The importance of reading can never be underestimated. The staff of the Mission Promise Neighborhood always keep this fact front of mind when speaking to our families, whether at community-based organizations or in the four schools that comprise this federal education initiative.

To ensure that everyone in our community has the books they need to help their children thrive, the “Second Annual Mission Promise Neighborhood Holiday Book Giveaway & Resource Fair” was held Friday at MEDA’s Plaza Adelante. (MEDA is the lead agency of the Mission Promise Neighborhood.)

Family Success Coach Manager Amelia M. Martinéz C. and her team have been hard at work planning the event.

“Our Mission Promise Neighborhood families were so appreciative of the donated books at the first holiday book giveaway last year, so I knew we had to hold another event this season. It definitely gets everyone in the holiday spirit and is a means for parents to learn how to foster their children’s reading skills,” explains Martinéz.

Collaboration with partners is always needed. That meant donations of hundreds of books — for infants to eighth-graders — from the San Francisco Public Library and Tandem, Partners in Early Learning, the latter having a designated room to hold storytime for infants to 6-year-olds. This activity was a definite success, based on the abundance of smiles on the faces of kids … and their parents.

Also joining as part of the resource fair were four partners. Good Samaritan Family Resource Center and Mission Neighborhood Centers availed parents of child care services, while the San Francisco Public Library and One Degree helped families connect to resources online and assisted those without an email to open an account.

In MEDA’s Digital Opportunity Center, parents with library cards were assisted in downloading free tickets to popular neighborhood attractions, including the Exploratorium. Holiday outings will definitely be amazing this December because of this “Discover and Go” activity.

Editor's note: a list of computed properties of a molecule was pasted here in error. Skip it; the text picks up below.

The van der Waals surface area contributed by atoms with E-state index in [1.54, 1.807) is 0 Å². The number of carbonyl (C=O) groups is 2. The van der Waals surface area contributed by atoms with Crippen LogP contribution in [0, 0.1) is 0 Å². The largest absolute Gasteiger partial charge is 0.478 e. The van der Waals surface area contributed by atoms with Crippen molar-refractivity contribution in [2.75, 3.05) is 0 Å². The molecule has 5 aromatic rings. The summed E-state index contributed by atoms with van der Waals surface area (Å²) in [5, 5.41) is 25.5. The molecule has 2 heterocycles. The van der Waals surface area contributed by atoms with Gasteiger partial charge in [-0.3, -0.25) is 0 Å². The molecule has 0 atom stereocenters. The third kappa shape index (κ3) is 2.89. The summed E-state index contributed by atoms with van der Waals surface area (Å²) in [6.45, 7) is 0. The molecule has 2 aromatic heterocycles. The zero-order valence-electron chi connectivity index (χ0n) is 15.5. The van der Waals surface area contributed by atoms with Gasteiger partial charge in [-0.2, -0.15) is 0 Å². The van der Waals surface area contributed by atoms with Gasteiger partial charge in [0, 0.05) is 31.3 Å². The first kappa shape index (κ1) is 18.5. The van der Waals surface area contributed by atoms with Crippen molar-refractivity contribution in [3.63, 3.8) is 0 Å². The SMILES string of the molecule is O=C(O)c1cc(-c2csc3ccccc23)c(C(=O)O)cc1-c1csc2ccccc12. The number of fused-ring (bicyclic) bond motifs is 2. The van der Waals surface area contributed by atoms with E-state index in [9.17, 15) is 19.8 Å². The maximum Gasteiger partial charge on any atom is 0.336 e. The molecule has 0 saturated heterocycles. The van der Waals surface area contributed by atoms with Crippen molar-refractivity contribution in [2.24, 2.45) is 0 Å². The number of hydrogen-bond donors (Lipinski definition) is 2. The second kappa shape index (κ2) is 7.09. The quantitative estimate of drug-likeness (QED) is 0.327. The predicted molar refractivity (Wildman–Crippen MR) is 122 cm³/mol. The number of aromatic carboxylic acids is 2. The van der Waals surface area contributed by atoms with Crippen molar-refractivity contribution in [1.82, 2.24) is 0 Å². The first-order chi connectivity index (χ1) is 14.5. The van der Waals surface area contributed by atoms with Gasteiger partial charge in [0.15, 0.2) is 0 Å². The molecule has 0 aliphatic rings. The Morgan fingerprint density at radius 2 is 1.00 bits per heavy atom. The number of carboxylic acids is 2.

To add a holiday touch, Papa Noel showed up (a.k.a. Executive Director Eddie Kaufman of Mission Graduates). Kids excitedly toting their new books took a picture with Santa. Kaufmann masterfully played his role, enthralling the youngsters.

To complete the community effort, volunteers from John O’Connell High School and promotoras were on hand.

¡Felices pascuas y próspero año nuevo!

____________________________________________________________

About Mission Promise Neighborhood

The Mission Promise Neighborhood is a citywide community partnership that was created to support kids and families living, working and attending school in the Mission District. It brings together schools, colleges, community organizations and community leaders to help kids graduate and families achieve financial stability.

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2567-11182016_vol-doubledutch-turkey-giveaway-2016-social-media-images_blogEveryone’s got a long shopping list for this Thursday’s Thanksgiving meal, but for some that list cannot easily be met … if at all.

The habitually underresourced sometimes cannot fit the added expense of this holiday meal into their tight budget. This is true of a number of Mission Promise Neighborhood families, with household incomes less than half that of the median of expensive San Francisco.

The good news is that 57 Mission Promise Neighborhood families now have the complete meal of turkey with all the trimmings, thanks to tech company DoubleDutch. That business’ philanthrophy was coupled with a donation of 25 turkeys from the San Francisco Mayor’s Office of Neighborhood Services (MONS).